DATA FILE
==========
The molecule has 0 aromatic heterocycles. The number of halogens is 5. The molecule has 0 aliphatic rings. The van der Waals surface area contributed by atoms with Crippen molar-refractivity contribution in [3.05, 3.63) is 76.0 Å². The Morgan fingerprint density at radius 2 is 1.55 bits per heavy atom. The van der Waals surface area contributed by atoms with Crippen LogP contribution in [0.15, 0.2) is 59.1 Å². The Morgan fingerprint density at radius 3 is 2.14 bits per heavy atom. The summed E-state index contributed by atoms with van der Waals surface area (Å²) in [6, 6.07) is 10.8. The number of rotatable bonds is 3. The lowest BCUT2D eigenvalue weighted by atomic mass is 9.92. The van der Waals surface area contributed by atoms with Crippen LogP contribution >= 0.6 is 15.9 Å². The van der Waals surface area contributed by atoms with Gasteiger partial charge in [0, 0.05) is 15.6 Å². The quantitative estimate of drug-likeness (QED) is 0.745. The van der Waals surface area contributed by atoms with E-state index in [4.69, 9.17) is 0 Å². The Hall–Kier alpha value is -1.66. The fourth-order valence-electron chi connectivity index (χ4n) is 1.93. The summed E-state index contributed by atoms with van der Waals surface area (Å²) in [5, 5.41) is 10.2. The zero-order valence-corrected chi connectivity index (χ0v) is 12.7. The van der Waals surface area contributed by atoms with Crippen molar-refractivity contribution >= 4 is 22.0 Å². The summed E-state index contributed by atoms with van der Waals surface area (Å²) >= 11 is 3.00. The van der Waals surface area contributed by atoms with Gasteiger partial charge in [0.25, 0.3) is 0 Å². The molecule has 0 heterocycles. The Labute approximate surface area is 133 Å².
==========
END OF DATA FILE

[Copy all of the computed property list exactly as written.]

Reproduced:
The molecule has 0 aromatic heterocycles. The number of halogens is 5. The molecule has 0 aliphatic rings. The van der Waals surface area contributed by atoms with Crippen molar-refractivity contribution in [3.05, 3.63) is 76.0 Å². The Morgan fingerprint density at radius 2 is 1.55 bits per heavy atom. The van der Waals surface area contributed by atoms with Crippen LogP contribution in [0.15, 0.2) is 59.1 Å². The Morgan fingerprint density at radius 3 is 2.14 bits per heavy atom. The summed E-state index contributed by atoms with van der Waals surface area (Å²) in [6, 6.07) is 10.8. The number of rotatable bonds is 3. The lowest BCUT2D eigenvalue weighted by atomic mass is 9.92. The van der Waals surface area contributed by atoms with Crippen LogP contribution >= 0.6 is 15.9 Å². The van der Waals surface area contributed by atoms with Gasteiger partial charge in [0, 0.05) is 15.6 Å². The quantitative estimate of drug-likeness (QED) is 0.745. The van der Waals surface area contributed by atoms with E-state index in [4.69, 9.17) is 0 Å². The Hall–Kier alpha value is -1.66. The fourth-order valence-electron chi connectivity index (χ4n) is 1.93. The summed E-state index contributed by atoms with van der Waals surface area (Å²) in [5, 5.41) is 10.2. The zero-order valence-corrected chi connectivity index (χ0v) is 12.7. The van der Waals surface area contributed by atoms with Crippen molar-refractivity contribution >= 4 is 22.0 Å². The summed E-state index contributed by atoms with van der Waals surface area (Å²) >= 11 is 3.00. The van der Waals surface area contributed by atoms with Gasteiger partial charge in [0.25, 0.3) is 0 Å². The molecule has 0 heterocycles. The Labute approximate surface area is 133 Å².